“We are seeing lawyers going through all sort of procedural measures to delay and delay on their client’s behalf,” he said. “In some cases the Home Office simply give up and let these people go rather than incur any further expense in detaining them pending deportation.”
The Rochdale gang’s lawyers would not respond to the judge’s criticisms while the case was still being heard.
However both barrister are understood to have apologised for “any unintended disrespect” to the court arising from the delays.
Ahmed’s solicitors, Platt Halpern, said they had only received his case on a pro-bono – no fee – basis at “very short notice” and have since handed it over to Burton and Burton.
Mr Sharma said he had been instructed at very short notice and is no longer handling the case.
He added that he had “sought amends by sending personal apologies to the President for any unintended disrespect in an attempt to rebuild the ‘partnership between the legal profession and the judiciary’”.
Zainul Jafferji, barrister for Khan, Rauf and Aziz, said: “The issue is still under consideration by the Upper Tribunal, so any comment about the matter would be entirely inappropriate.”
Mohammed Mahruf, senior partner at Burton & Burton Solicitors, the Nottingham firm representing Khan, Rauf and Aziz on a legal aid basis, also refused to comment “while proceedings are on-going”.
The Government Legal Department said the Treasury Solicitor had apologised to Mr Justice McCloskey for any delays caused by the Home Office’s lawyers to the cases.
The Rochdale child sex grooming gang appealing against deportation
Shabir Ahmed, sentenced to 22 years
Shabir Ahmed, 63, was convicted in 2012 of being the ringleader of a group of men who preyed on girls as young as 13 in Rochdale, plying them with drink and drugs before passing them around for sex.
He was given a 19-year sentence at Liverpool crown court in May 2012 for a string of child sex offences, including rape.
Ahmed was also jailed for 22 years, to run concurrently, in July 2012 for 30 rape offences against another victim.
The three-times married father of four first came to Britain from Pakistan in 1967, aged 14. He is a British citizen but would not be rendered stateless if stripped of citizenship as he retains Pakistani nationality.
Adil Khan, sentenced to 18 years
Adil Khan , 42, a taxi driver, was found guilty of trafficking and conspiracy to engage in sexual activity with a child.
He came to Rochdale from Kashmiri Pakistan with his wife in 1997 and started a sexual relationship with one young girl just a few weeks after the birth of his wife’s first child, a son.
The court heard he had got one 15-year-old pregnant, then passed another girl of the same age on to other men for sex, using violence to coerce her.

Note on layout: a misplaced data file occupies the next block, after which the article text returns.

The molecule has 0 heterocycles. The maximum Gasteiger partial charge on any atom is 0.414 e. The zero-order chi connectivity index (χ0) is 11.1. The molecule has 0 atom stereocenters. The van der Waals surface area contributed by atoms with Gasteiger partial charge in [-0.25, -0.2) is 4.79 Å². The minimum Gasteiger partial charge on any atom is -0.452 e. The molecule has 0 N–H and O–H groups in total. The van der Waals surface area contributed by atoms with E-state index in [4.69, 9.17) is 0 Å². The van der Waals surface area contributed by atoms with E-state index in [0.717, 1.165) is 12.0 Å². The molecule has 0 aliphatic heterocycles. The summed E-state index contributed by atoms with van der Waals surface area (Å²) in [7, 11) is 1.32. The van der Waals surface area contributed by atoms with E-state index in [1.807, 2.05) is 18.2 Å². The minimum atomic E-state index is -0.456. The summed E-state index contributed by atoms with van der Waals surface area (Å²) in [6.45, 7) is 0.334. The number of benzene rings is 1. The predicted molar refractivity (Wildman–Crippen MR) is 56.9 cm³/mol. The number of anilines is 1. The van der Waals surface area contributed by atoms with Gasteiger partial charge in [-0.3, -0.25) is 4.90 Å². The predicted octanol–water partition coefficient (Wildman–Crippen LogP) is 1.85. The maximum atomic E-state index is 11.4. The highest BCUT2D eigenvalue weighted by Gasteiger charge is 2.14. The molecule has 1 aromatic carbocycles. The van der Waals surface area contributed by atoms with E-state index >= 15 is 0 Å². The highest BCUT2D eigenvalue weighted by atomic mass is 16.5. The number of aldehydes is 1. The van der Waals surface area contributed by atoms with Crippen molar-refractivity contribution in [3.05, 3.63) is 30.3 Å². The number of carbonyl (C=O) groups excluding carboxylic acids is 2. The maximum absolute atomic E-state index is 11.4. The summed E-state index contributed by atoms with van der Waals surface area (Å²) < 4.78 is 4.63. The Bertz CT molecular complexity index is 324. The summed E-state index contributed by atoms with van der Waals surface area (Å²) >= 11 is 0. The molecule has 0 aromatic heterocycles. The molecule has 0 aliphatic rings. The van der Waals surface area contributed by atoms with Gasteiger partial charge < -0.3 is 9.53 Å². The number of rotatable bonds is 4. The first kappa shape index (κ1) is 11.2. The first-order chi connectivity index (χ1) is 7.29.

Abdul Aziz, sentenced to 9 years
Taxi driver, Abdul Aziz, 41, a married father-of-three, of Rochdale, was cleared of two counts of rape but convicted of trafficking for sexual exploitation.
Aziz, who is of Pakistani origin, was said in court to have taken over as the main trafficker of girls.
He kept a stash of condoms in his taxi and ferried the girls as far as Leeds and Bradford and was paid by the stream of men who used the girls for sex, getting £40 for each introduction.
Abdul Rauf, sentenced to six years
Abdul Rauf, 43, Rochdale, a married father-of-five, was convicted of trafficking a child within the UK for sexual exploitation.
Rauf, a former religious studies teacher at a Rochdale mosque of Pakistani origin, who claimed to be a deeply religious, asked a 15-year-victim if she had any younger friends and would drive some of the girls to other men who would use them for sex.
He was released on licence in 2015 after serving half of a six-year sentence.
The gang’s lawyers
The barrister representing convicted child rapist Shabir Ahmed is a protege of one of Britain’s most famous campaigning lawyers.
Rajiv Sharma operates from the august surroundings of the 1 Gray’s Inn Square chambers led by Michael Mansfield QC, located at the heart of Britain’s legal establishment in central London.
He boasts on the chamber’s’ website that he “is known both for his ability as an ardent advocate and his vast legal knowledge” of immigration law
Sharma was instructed by Manchester-based solicitors Platt Halpern, who dealt with the case pro bono – for no fee – but have since passed it on to Burton and Burton the firm dealing with the three other gang member’s cases.
Naila Akhter, a partner at Platt Halpern, said the firm had been given Ahmed’s appeal to handle at very short notice and had been forced to ask for an adjournment in order to receive the necessary paperwork to defend their client.
She said: “It’s appalling that we’ve been criticised in this way as we had only acted for the client on that single occasion. We have been doing pro-bono work for many years, representing vulnerable and underprivileged members of society and I (and my business partners ) were devastated by the judge’s comments.”
Representing Khan, Rauf and Aziz were Leicester-based immigration and human rights barrister Zainul Jafferji, and Burton & Burton Solicitors, a Nottingham firm headed by senior partner Mohammed Mahruf.
Mr Jafferji, who was called to the bar in 1999, specialises in human rights, personal immigration, commercial immigration, asylum, EU law on freedom of movement and unlawful detention.
Speaking at Burton and Burton’s offices in a converted pub in Sneinton, Nottingham, Mr Mahruf said: “I have been advised that it would be best not to make any comment at this time while proceedings are on-going.”